Monitoring Docker Performance
Monitoring is about proper monitoring and the operational excellence. Docker monitoring metrics should include more than just a general monitoring strategy.
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When it comes to Docker container monitoring, using a dedicated tool provides a solution that you can reuse across all of your applications instead of building something specifically for each. You also gain a partner dedicated to enhancing Docker container monitoring, which is invaluable for proactive issue detection, as well as in times of crisis.
The Theory of Monitoring
If you’ve ever developed software used by real production users — especially the paying type — then the importance of application monitoring should be obvious to you. At a simplistic level, the goal is to make sure the software you build is available for the people who use it, and if not, to let you know the “when” and “why.” However, it goes well beyond that. In his book, The High-Velocity Edge, Dr. Steven J. Spear explains how proper monitoring and the operational excellence that follows can be a competitive advantage. This requires a deeper look at monitoring than just alerting you to when problems occur and involves the entire system and software stack.
First, you need to monitor the components of your system (i.e., databases, servers, networks) but also the system as a whole. Don’t stop at just individual components. InformationWeek reports that only about 10% of companies monitor up to 100% of their application and environment. The majority are in the 50% range. Although the backing survey is a few years old now, the point is that most companies don’t implement thorough monitoring. This also means that most companies aren’t taking a holistic view of their production systems, and as deployment strategies continue to evolve, this is more important than ever. For now, let’s begin with some basics.
A General Monitoring Strategy
Your application monitoring implementation should aim to report and answer three important questions when an issue occurs:
Who is affected?
How do we fix it?
These are important parts of root-cause analysis because they help you isolate where the issue may be, determine how severe the issue is (i.e., are customers affected or not?) and how to resolve the issue immediately and effectively.
Personally, the approaches to monitoring that I’ve found most successful have the following traits:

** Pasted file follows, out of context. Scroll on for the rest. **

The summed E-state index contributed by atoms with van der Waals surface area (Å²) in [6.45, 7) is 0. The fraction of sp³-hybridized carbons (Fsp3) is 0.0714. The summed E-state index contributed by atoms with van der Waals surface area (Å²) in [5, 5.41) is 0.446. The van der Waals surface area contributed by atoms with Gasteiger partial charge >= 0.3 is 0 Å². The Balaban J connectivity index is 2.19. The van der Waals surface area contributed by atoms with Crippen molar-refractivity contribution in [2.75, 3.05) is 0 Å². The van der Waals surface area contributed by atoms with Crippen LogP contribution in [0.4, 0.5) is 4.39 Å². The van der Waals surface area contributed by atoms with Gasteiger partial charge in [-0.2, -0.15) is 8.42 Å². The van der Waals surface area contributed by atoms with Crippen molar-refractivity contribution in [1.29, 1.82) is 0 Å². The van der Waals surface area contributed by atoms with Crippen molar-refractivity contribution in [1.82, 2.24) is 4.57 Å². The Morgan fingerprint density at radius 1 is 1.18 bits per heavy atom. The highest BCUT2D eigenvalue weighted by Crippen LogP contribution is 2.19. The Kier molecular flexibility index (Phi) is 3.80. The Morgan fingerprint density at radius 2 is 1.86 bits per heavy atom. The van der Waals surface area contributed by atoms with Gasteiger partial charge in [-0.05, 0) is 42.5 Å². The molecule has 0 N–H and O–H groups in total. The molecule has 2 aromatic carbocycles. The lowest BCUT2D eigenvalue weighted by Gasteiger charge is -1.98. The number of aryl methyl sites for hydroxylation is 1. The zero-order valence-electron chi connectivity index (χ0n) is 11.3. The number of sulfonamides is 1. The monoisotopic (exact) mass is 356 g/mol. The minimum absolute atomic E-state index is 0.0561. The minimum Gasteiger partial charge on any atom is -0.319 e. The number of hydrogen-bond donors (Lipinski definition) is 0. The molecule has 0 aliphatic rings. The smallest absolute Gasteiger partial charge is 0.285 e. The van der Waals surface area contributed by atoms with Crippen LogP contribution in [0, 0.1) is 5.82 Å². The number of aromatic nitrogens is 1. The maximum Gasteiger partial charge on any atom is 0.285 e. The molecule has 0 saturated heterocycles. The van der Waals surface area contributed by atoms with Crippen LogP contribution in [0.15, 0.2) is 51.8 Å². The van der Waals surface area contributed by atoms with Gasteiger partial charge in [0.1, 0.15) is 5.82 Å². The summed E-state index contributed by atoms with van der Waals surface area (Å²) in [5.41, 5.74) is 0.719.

- Monitor individual components and the overall system's availability and behavior.
- Monitor metrics around application performance, response accuracy, and security (for users, data, and the company).
- Use visualization where possible — what I call “status-at-a-glance” — via dashboards.
- Make detailed logs available to everyone. Experience shows that people will indeed read them, so it’s important to make them usable.
- Good monitoring has positive side-effects, such as helping new people learn complex systems faster.
- Become proactive. The ultimate monitoring implementation is one that helps you predict, find, and resolve issues before your users do.
Bottom line: You need to monitor the full software stack of your application. This means that the monitoring of physical servers, virtual servers, cloud services, and Docker containers needs to be added to the list. Fortunately, there are tools and partners to help you. Let’s focus on Docker monitoring specifically.
What Makes Docker Monitoring Different?
It’s important to include every layer of your application’s environment, and the use of Docker affects your application monitoring significantly. As an analogy, I worked for a company that used virtualization in the early days. Simply monitoring the virtual OS metrics would show a very different picture than what was happening on the physical server it ran on. We saw that while the virtual OS seemed healthy in terms of I/O, memory and CPU usage, underlying constraints on RAM at the physical level (due to multiple virtual OS instances) would often impact application performance in ways that weren’t always clear or easily correlated.
Understanding when a physical server is stressed is one thing, but knowing if an individual Docker container is CPU-bound is another. This can be difficult to do, and it’s nearly impossible when monitoring the underlying server alone. There are Docker-specific monitoring considerations, including key metrics that need to be added to your logs and dashboards.
Docker Monitoring Metrics
Important Docker resource metrics to monitor and report include the following: